A loud clap of thunder caused Danielson to look up at the sky. In the southwest the clouds were fast turning to an ugly black. He saw the lightning streak across the sky and started counting. He reached fifty-two and he heard the thunder again. The storm was only about ten miles away. He didn’t want to get caught in the storm, and he hadn’t found anything yet. It wouldn’t be the first time he had gone on a wild goose chase.

He walked over to the rear of the pickup, pulled out a can of chewing tobacco from his back pocket, and stuffed a pinch in the back of his cheek. He put the can back in his pocket and picked up an old spur that was in the pickup box. He turned it over in his hand as he walked over to the chute—just an old spur. The old cowboy had given it to him, along with some old rodeo flyers, claiming he’d known Danielson’s dad and had got it from him. His dad had never been a bull rider, so the spur didn’t belong to him. He didn’t know whether someone had given it to his dad or his dad had simply found it tearing down after one of the rodeos they had supplied the bulls and broncs for. It reminded him that he needed to go through his dad’s things, a clutter of boxes, something he’d put off for ten years after his dad died. He tossed the spur toward the pickup box but hit the fender instead, bouncing the spur at an odd angle forward of the pickup. He walked over toward the cattle chute and battery and pointed his flashlight in the direction the spur had bounced.

Danielson caught the flash of lightning in the corner of his eye, heard a pop from behind him, then felt a sledgehammer hit him in the middle of the back. The strength drained out of his legs. He felt a sharp pain spring out from where the hammer had hit that seemed to rush through his torso. His legs gave out and he hit the ground, knees first, and then fell on his face. The pain was now a hot, burning sensation from the place where the hammer had hit and his back felt wet. He thought he had been struck with lightning, cursing himself for miscalculating the distance of the storm. He tried to use his arms to push himself up, but he couldn’t gather the strength. He dropped back down. He could feel that his back was soaked, but it hadn’t started raining yet.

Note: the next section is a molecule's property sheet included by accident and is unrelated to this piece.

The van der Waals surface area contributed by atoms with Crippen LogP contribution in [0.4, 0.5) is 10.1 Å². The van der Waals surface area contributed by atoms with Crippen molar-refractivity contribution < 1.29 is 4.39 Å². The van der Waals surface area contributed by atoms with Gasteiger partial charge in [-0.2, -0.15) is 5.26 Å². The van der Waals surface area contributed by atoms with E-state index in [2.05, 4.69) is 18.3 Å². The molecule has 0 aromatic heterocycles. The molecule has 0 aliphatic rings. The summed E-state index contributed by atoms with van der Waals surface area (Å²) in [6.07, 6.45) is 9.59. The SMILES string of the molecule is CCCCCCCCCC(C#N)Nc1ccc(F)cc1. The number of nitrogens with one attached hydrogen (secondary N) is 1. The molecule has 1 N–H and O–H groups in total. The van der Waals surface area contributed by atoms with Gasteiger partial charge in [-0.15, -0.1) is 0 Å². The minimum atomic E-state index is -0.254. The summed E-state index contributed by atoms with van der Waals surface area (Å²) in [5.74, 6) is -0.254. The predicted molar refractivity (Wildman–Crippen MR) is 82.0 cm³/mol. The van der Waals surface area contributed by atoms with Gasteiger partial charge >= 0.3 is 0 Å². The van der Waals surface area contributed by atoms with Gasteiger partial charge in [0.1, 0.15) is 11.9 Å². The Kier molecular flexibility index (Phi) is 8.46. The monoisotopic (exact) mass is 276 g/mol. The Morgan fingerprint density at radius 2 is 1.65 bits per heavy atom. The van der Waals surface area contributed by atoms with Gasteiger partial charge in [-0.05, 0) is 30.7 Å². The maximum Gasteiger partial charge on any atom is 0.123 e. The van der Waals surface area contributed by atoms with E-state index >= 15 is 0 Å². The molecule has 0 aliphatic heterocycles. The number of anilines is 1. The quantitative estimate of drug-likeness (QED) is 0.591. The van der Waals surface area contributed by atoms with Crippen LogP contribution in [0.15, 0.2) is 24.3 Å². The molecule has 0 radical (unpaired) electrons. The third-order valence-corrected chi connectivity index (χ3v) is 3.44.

From off to his right, he heard something moving cans around. It wasn’t the wind. It was deliberate. No animal would do that either. A few moments later, he felt someone kick his side. He grunted involuntarily, and then tried to roll over. His legs were a dead weight. He twisted his face away from the pickup, but couldn’t see anything. “He shot me,” he whispered. He tried to raise himself with his arms, but was light-headed now. I can’t believe he shot me. A few moments later rain poured from the clouds, diluting the blood from his back and mingling it with the sand.

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About the Author

WARREN EMBREE and his wife grew up in the Sandhills of Nebraska. He did both farm work and ranch work during those years, and he still keeps track of what goes on in the hills. After leaving the area, he pursued an academic career in English, Classical Languages, and Divinity. He lectured at a couple of institutions and preached at a few churches, and he now works in Lincoln as a data analyst for the University of Nebraska. His knowledge and love of the unique culture of the Sandhills, his education in languages and literature, and his analytical skills contribute to his story telling. He and his wife currently live in Nebraska and have 3 grown children.

Catch Up With Warren Embree On:
warrenembree.com, Goodreads, & Facebook!

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Follow the tour here.

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GIVEAWAY

This is a rafflecopter giveaway hosted by Partners in Crime
Virtual Book Tours for Warren C. Embree. There will be two (2)